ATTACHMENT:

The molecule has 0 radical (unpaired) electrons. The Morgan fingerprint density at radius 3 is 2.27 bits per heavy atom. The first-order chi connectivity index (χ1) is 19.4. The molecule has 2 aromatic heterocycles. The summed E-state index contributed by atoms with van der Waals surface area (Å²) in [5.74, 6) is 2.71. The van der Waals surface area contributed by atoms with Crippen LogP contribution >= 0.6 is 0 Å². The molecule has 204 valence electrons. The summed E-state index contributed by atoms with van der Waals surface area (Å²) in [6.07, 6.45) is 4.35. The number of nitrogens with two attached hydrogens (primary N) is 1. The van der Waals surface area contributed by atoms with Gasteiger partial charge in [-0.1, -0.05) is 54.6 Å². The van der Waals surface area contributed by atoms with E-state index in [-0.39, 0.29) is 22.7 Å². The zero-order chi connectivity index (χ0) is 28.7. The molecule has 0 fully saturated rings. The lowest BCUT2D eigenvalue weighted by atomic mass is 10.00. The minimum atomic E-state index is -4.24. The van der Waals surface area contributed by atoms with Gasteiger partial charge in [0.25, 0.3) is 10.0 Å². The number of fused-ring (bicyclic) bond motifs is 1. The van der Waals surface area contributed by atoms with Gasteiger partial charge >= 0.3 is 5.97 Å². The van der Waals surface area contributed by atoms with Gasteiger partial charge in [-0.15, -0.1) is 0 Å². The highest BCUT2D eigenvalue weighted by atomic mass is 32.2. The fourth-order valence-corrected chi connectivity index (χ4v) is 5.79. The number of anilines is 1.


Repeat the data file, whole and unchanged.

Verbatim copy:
The molecule has 0 radical (unpaired) electrons. The Morgan fingerprint density at radius 3 is 2.27 bits per heavy atom. The first-order chi connectivity index (χ1) is 19.4. The molecule has 2 aromatic heterocycles. The summed E-state index contributed by atoms with van der Waals surface area (Å²) in [5.74, 6) is 2.71. The van der Waals surface area contributed by atoms with Crippen LogP contribution >= 0.6 is 0 Å². The molecule has 204 valence electrons. The summed E-state index contributed by atoms with van der Waals surface area (Å²) in [6.07, 6.45) is 4.35. The number of nitrogens with two attached hydrogens (primary N) is 1. The van der Waals surface area contributed by atoms with Gasteiger partial charge in [-0.1, -0.05) is 54.6 Å². The van der Waals surface area contributed by atoms with E-state index in [-0.39, 0.29) is 22.7 Å². The zero-order chi connectivity index (χ0) is 28.7. The molecule has 0 fully saturated rings. The lowest BCUT2D eigenvalue weighted by atomic mass is 10.00. The minimum atomic E-state index is -4.24. The van der Waals surface area contributed by atoms with Gasteiger partial charge in [0.25, 0.3) is 10.0 Å². The number of fused-ring (bicyclic) bond motifs is 1. The van der Waals surface area contributed by atoms with Gasteiger partial charge >= 0.3 is 5.97 Å². The van der Waals surface area contributed by atoms with Gasteiger partial charge in [-0.15, -0.1) is 0 Å². The highest BCUT2D eigenvalue weighted by atomic mass is 32.2. The fourth-order valence-corrected chi connectivity index (χ4v) is 5.79. The number of anilines is 1.